Field Notes: What’s in the Woods Today? March 18 2019
April 11, 2019 11:56 am
By Area Forester Lisa Deaton
American or eastern mistletoe, Phoradendrum leucarpum, is a common parasite of oaks and maples in the Coastal Plain of Virginia. Birds carry the sticky white mistletoe seeds from tree to tree. The seeds sprout and their roots grow into the host tree to extract water and nutrients.
In our eastern deciduous forests, winter provides a clearer view into the woods. The deciduous leaves are gone, and we can see all of the things hidden by summertime foliage.
For instance, it was quite a surprise to see this eastern redcedar tree, Juniperus virginiana, growing in a black walnut branch 20 feet above the ground (center of photo above). This is especially unusual because black walnut, Juglans nigra, is famous for its competitive advantage of releasing a juglone chemical that is toxic to plants growing over the top of its root system. Evidently, this branch presented the perfect sprouting conditions for an eastern redcedar berry. Cedar berries are not sticky, but they sprout more readily after passing through the digestive tract of birds and animals. This cedar has thrived for 4-5 years according to the landowner.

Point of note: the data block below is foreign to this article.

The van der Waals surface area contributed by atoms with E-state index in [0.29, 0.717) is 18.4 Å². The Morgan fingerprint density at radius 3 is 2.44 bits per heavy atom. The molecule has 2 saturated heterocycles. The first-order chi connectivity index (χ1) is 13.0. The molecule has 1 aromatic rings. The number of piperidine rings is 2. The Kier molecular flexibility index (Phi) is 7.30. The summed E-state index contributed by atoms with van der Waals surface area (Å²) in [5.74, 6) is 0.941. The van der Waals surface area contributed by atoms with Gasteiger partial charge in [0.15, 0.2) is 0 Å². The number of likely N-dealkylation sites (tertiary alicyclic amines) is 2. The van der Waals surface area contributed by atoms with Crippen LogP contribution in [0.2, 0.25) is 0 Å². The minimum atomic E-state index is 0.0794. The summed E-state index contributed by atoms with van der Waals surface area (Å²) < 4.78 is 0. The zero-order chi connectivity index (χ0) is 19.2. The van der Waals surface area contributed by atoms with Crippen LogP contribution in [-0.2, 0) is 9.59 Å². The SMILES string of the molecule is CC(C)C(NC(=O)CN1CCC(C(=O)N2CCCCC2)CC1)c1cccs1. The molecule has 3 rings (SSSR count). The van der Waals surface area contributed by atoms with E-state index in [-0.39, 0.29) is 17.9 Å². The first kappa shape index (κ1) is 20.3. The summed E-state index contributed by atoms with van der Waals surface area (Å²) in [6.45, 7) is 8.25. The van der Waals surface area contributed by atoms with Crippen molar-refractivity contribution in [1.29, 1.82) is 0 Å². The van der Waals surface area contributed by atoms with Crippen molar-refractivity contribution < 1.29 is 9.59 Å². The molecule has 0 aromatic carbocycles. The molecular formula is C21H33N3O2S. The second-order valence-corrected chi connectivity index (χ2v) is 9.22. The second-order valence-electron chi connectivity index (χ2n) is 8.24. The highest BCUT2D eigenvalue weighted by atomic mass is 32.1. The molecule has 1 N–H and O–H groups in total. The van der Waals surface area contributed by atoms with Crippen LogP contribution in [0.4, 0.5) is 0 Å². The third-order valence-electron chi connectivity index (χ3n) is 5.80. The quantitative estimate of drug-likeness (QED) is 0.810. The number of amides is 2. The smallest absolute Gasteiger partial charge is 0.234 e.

The burl on this scarlet oak, Quercus coccinia, was also easy to see from a long distance away (below). Burls are not parasites; they are wood formations in response to injuries or stress such as a virus, fungus, mold, insect or a gnarly combination of stressors.
Tags: Black Walnut, Tree Health
Category: Forest Health